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AFFI´NES

AFFI´NES, AFFI´NITAS, or ADFI´NES, ADFI´NITAS. Affinitas is the term used in Roman law to express the relationship of the husband to the cognati of his wife, and of wife to the cognati of her husband. The cognati of the husband and of the wife are not affines to one another.

Affinitas is created by and continues only during marriage, but its legal consequences may come into operation after the termination of the marriage on which it was founded. (Gaius, 1.63; Frag. Vat. § 303.)

By mere betrothal a relationship was created which is treated to some extent as equivalent to affinitas. It is sometimes described by that term. (Dig. 38, 10, 6.1.)

Although affines may be more or less nearly connected, they are not, like cognati, distinguished by degrees (gradus), but by particular terms.

The father of a husband is the socer of the husband's wife, and the father of a wife is the socer of the wife's husband; the term socrus expresses the same affinity with respect to the husband's and wife's mothers. A son's wife is nurus or daughter-in-law to the son's parents; a wife's husband is gener or son-in-law to the wife's parents. Thus the avus, avia--pater, mater--of the wife become by the marriage respectively, the socer magnus, prosocrus, or socrus magna--socer, socrus--of the husband, who becomes with respect to them severally progener and gener.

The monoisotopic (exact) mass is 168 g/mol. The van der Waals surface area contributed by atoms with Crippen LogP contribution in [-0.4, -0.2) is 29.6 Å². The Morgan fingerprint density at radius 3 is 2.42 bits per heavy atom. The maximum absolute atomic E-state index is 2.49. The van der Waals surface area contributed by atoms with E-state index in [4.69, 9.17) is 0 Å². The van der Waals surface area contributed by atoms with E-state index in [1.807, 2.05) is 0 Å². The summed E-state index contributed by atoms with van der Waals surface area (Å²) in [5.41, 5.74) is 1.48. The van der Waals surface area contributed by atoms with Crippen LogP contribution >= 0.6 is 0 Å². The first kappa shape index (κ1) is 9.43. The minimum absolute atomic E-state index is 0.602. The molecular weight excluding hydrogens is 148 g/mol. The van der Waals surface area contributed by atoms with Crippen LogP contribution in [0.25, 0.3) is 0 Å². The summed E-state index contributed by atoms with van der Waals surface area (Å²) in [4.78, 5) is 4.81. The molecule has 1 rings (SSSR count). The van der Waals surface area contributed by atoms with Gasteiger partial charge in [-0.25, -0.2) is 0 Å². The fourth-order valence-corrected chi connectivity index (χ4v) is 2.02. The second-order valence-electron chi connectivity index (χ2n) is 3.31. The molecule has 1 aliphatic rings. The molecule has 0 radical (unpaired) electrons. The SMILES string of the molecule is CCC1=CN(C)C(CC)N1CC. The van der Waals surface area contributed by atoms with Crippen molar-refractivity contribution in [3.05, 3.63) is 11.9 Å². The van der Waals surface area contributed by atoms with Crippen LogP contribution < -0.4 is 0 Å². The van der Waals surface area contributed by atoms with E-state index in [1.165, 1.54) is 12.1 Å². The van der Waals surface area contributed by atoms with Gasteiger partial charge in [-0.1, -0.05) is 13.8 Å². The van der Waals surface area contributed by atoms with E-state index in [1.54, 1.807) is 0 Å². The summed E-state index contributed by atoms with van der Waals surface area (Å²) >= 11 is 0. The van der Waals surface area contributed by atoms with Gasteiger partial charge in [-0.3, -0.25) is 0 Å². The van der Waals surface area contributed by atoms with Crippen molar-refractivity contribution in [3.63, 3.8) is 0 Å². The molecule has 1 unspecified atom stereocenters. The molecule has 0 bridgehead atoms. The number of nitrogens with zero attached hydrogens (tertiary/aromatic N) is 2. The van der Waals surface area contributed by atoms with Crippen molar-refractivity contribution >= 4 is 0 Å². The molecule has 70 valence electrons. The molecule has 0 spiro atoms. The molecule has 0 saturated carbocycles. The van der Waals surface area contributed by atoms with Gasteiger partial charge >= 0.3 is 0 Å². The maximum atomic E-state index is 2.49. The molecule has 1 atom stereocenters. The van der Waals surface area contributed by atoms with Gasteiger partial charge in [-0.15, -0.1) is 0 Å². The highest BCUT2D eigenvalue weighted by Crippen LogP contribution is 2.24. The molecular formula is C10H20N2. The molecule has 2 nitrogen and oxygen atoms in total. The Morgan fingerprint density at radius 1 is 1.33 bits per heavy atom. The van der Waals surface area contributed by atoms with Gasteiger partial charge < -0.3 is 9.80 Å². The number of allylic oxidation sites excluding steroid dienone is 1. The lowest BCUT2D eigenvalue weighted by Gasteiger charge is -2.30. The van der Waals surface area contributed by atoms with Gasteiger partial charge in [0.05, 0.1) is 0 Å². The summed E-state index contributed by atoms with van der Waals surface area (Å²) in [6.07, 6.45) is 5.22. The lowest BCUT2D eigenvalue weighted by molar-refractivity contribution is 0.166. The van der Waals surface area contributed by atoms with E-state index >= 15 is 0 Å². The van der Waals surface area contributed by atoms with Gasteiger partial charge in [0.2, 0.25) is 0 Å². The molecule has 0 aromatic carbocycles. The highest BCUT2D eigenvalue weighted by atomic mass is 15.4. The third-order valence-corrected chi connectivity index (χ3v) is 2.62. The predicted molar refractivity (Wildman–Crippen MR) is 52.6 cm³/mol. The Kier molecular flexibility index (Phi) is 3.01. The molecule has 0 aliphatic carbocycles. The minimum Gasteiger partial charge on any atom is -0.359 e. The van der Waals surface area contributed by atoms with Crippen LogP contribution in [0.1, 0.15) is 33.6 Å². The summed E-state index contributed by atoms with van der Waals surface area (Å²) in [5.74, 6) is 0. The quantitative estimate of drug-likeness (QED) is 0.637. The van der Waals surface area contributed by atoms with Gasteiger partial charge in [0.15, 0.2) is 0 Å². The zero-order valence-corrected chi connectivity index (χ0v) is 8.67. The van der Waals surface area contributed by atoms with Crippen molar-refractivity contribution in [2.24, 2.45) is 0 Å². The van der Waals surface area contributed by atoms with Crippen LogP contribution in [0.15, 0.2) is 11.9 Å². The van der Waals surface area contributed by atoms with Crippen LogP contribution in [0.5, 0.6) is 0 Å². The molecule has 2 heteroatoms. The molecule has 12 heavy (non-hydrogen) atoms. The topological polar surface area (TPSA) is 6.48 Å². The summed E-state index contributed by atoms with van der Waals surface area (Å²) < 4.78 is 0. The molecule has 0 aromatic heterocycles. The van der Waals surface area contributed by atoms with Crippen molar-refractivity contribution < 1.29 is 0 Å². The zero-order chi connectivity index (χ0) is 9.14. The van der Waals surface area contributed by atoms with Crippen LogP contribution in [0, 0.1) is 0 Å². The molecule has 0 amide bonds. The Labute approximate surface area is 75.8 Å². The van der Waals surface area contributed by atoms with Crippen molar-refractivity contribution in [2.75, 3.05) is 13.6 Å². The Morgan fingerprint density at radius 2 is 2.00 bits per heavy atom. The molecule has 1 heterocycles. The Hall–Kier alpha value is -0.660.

In like manner, the corresponding ancestors of the husband respectively assume the same names with respect to the son's wife, who becomes, with respect to them, pronurus and nurus. The son and daughter of a husband or wife born of a prior marriage are called privignus and privigna, with respect to their step-father or step-mother; [p. 1.43]and with respect to such children the step-father and step-mother are severally called vitricus and noverca. The husband's brother becomes levir with respect to the wife, and his sister becomes glos (the Greek γάλως).

Affinity in the direct line was always impediment to marriage, but not collateral (Cic. de Div. 1.4. 6; V. Max. 1.5.4). Marriage with a brother's widow and with a wife's sister were prohibited by imperial Constitutions (Cod. 5.5, ss. 5, 8, 9; Dig. 38, 10, 4.3; Puchta, § 196).

[G.L] [E.A.W]

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